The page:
Type “retirement” into any stock photo catalog’s search bar and most of the results will include either white-haired golfers or two beach chairs facing a sunset.
The sedentary life of mid-day cocktails and leisure sports might suit some as a reward for years of hard work, but it might in fact be detrimental to the health of others. Removing yourself from working life not only means removing yourself from the actual work—any associated routine, social interaction, and activity (say, walking to the office) goes with it.
So what if retirement looked more like work and less like golf and sandy beaches? It’s not a completely absurd idea. Rates of entrepreneurship within the 55–64 age bracket have been climbing in recent decades, with this group accounting for 26% of new business owners in 2017 versus 15% in 1996.
For people who have worked their entire lives, the passive life of retirement might feel like the opposite of freedom.
Retiring at 65 is not the same as it was decades ago. For one thing, we’re living longer and retiring later—one study found that Americans staying in the workforce cite financial, social, and work satisfaction as reasons not to rush to retire. And when they do, some take on part-time work for the same reasons. For people who have worked their entire lives, the passive life of retirement might feel like the opposite of freedom.
If sitting around just isn’t your thing, retirement is the perfect time to quash the “should haves” and “would haves.” Starting a business in retirement is the opportunity to live out the dreams you may have put on hold for “someday.” Today is someday. And entrepreneurship carries less risk than it might have in your youth, keeps you active, and can help offset the cost of a passion project.
We talked to one small business owner who did just that—and found happiness in working after retiring from working. We’ve also compiled a list of retirement business ideas, tips, and advice for starting your own project.
Meet Maximus and Penelope
When Bernie Rothrock retired after 30 years of teaching, he accepted his brother-in-law Tom’s offer to manage his alpaca ranch. The ranch was Tom’s own keep-busy project after retiring from an executive position in corporate travel. “He was the kind of guy who could not sit still,” says Bernie. “When he retired, he had this three-acre garden and eventually said, ‘I’ve got to raise something.’” Tom heard that alpaca ranching was a good investment and started with a small herd.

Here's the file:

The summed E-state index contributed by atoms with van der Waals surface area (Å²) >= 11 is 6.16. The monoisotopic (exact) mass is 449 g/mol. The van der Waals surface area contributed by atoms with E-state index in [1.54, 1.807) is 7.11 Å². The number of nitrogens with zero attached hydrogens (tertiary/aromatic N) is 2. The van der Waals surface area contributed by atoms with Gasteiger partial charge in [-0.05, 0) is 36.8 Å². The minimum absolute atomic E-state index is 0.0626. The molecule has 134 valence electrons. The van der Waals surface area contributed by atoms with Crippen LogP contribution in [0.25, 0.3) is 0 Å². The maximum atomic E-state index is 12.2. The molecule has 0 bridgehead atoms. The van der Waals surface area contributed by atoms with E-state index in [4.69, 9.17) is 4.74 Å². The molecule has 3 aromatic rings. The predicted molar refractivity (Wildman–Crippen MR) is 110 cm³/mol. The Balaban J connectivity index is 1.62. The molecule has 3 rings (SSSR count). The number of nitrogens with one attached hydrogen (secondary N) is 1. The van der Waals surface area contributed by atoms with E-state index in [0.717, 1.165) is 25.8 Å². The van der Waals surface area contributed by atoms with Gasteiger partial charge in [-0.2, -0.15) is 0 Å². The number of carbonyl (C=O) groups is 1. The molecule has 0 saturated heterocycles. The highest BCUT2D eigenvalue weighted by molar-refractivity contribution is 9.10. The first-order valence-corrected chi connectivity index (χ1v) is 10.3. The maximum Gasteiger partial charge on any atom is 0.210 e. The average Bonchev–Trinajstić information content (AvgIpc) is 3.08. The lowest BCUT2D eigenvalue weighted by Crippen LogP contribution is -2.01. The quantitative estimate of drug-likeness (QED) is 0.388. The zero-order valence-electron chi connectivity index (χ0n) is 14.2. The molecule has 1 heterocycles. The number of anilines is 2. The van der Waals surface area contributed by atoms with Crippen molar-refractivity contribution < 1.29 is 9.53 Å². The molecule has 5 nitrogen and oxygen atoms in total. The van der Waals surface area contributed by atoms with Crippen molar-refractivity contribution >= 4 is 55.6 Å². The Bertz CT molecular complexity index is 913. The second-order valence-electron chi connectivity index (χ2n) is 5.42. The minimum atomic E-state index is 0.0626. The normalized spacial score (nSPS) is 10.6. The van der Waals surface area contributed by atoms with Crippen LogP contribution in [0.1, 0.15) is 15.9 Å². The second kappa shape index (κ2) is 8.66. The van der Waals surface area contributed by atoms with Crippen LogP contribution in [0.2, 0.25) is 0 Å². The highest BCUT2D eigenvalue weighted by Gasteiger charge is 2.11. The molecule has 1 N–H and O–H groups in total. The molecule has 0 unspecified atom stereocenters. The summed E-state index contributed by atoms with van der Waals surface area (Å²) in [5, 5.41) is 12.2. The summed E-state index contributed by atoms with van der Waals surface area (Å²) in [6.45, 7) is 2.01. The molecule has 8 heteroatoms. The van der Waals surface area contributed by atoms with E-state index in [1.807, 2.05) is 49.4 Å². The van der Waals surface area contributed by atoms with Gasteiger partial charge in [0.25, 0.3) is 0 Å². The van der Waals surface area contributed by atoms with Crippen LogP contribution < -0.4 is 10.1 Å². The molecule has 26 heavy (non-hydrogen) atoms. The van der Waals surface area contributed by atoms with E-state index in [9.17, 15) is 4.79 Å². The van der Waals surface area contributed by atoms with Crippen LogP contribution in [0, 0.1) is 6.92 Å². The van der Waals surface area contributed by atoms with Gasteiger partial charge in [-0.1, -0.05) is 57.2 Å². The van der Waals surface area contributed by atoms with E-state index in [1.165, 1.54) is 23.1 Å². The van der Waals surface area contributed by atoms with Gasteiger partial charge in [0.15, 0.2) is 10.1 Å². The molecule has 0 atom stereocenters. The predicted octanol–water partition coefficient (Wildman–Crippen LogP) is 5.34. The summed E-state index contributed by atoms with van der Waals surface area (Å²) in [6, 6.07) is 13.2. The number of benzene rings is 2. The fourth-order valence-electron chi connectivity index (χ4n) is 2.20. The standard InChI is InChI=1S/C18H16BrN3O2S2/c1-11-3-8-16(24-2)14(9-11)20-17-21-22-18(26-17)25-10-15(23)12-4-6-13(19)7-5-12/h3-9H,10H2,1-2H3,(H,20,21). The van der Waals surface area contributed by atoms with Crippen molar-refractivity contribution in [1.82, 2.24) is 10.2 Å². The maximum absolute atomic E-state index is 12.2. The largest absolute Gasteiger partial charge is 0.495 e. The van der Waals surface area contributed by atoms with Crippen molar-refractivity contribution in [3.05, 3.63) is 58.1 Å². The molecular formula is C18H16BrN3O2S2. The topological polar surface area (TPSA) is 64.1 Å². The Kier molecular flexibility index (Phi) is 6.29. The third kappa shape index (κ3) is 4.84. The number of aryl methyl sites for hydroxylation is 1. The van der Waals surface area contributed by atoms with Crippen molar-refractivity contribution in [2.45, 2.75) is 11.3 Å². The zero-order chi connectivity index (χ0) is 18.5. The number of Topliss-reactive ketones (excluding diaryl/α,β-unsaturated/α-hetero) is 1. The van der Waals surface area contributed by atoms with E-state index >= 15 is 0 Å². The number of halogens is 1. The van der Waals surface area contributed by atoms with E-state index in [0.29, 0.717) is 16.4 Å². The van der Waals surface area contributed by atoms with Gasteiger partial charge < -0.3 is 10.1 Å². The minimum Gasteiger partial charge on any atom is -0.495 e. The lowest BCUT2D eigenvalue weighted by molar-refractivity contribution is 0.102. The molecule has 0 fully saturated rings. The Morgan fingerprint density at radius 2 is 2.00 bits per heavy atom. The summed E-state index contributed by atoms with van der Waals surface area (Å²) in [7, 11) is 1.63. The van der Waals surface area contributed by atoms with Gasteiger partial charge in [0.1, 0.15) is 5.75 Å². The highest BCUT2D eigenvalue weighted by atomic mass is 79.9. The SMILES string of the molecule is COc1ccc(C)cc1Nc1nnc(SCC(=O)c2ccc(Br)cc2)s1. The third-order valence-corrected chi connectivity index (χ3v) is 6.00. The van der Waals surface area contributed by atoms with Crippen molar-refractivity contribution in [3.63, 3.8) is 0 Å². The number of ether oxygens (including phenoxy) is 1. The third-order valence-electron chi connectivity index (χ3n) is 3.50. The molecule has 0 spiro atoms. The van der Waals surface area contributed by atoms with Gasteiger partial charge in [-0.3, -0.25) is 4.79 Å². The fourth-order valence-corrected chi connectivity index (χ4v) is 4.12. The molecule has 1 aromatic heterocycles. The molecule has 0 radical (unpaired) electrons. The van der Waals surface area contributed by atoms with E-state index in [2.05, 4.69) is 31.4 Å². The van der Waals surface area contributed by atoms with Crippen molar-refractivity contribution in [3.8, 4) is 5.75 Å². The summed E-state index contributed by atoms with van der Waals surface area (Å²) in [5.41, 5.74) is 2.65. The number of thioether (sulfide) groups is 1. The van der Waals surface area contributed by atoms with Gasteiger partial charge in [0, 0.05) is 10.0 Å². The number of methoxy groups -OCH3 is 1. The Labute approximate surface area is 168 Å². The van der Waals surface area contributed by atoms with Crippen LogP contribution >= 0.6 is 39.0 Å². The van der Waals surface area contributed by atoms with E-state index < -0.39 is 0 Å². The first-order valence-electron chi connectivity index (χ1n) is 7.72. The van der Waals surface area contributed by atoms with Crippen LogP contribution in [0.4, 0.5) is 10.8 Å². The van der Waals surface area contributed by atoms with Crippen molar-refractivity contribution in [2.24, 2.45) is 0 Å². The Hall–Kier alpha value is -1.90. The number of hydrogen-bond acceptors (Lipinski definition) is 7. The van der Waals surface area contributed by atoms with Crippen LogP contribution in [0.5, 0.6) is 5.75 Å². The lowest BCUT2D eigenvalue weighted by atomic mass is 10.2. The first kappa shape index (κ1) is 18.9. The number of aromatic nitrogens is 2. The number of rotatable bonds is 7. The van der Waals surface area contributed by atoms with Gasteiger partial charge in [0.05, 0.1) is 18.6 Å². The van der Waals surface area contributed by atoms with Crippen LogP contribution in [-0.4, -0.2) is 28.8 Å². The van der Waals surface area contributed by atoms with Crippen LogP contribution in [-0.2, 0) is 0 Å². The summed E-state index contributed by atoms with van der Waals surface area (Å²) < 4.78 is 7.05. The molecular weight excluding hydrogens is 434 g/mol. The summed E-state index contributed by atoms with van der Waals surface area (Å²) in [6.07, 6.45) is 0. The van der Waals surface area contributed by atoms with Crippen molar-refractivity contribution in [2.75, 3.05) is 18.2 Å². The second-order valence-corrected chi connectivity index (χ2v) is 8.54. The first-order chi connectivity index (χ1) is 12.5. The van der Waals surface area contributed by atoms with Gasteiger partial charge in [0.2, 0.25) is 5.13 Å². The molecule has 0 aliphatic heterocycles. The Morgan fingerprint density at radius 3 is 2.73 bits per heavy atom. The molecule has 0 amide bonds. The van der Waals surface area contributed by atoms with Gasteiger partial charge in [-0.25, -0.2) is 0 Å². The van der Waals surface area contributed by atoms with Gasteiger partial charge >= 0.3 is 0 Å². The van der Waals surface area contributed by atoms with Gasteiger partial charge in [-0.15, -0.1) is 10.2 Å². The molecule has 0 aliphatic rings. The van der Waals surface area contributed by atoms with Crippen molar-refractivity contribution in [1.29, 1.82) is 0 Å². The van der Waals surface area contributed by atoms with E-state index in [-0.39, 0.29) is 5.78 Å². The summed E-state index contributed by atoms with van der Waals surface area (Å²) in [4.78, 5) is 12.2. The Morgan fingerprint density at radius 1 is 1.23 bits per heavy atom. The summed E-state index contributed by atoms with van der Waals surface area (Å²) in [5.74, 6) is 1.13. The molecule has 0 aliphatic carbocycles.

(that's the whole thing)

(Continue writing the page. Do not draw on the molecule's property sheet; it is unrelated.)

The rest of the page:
But soon, Tom’s business drive kicked in. He built the ranch up to 133 animals at its peak, and it thrived as a breeding operation. Bernie and his wife Marquita moved closer to the ranch to begin their new working life in retirement. The couple had no specific retirement plans at that point and took a chance. “I had never worked with any animals whatsoever in my lifetime,” says Bernie.
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When Tom passed away six years ago, much of the herd was sold, and the ranch was purchased by new owners to use as a getaway home. The alpaca market had crashed, and animals that once fetched up to $15,000 were now going for less than $1,000. There was no longer money in breeding, so Bernie and his family focused on finding good homes for the remaining alpacas.
In his time working with the alpacas, Bernie became quite attached. And the role kept him just busy enough. Since the new owners had no use for the barn, they allowed Bernie to keep 11 alpacas on the property. He continued to care for them as pets, with no intention to breed them for profit. “Alpacas are just really nice, neat little animals,” Bernie says. “And our grandkids love them.”
In the meantime, Bernie’s son, Drew, graduated from college and moved north to Ottawa, Canada. He now works as a theme specialist at Shopify. “My son approached me to ask if there was anything we could do with Shopify,” Bernie says. Bernie had been making his own beer at the time (called Alpaca Wiz), but it was illegal in his state to sell home brew. So, Drew suggested alpaca socks. “My sister-in-law had a store at the ranch,” says Bernie. “The alpaca socks always sold really well.”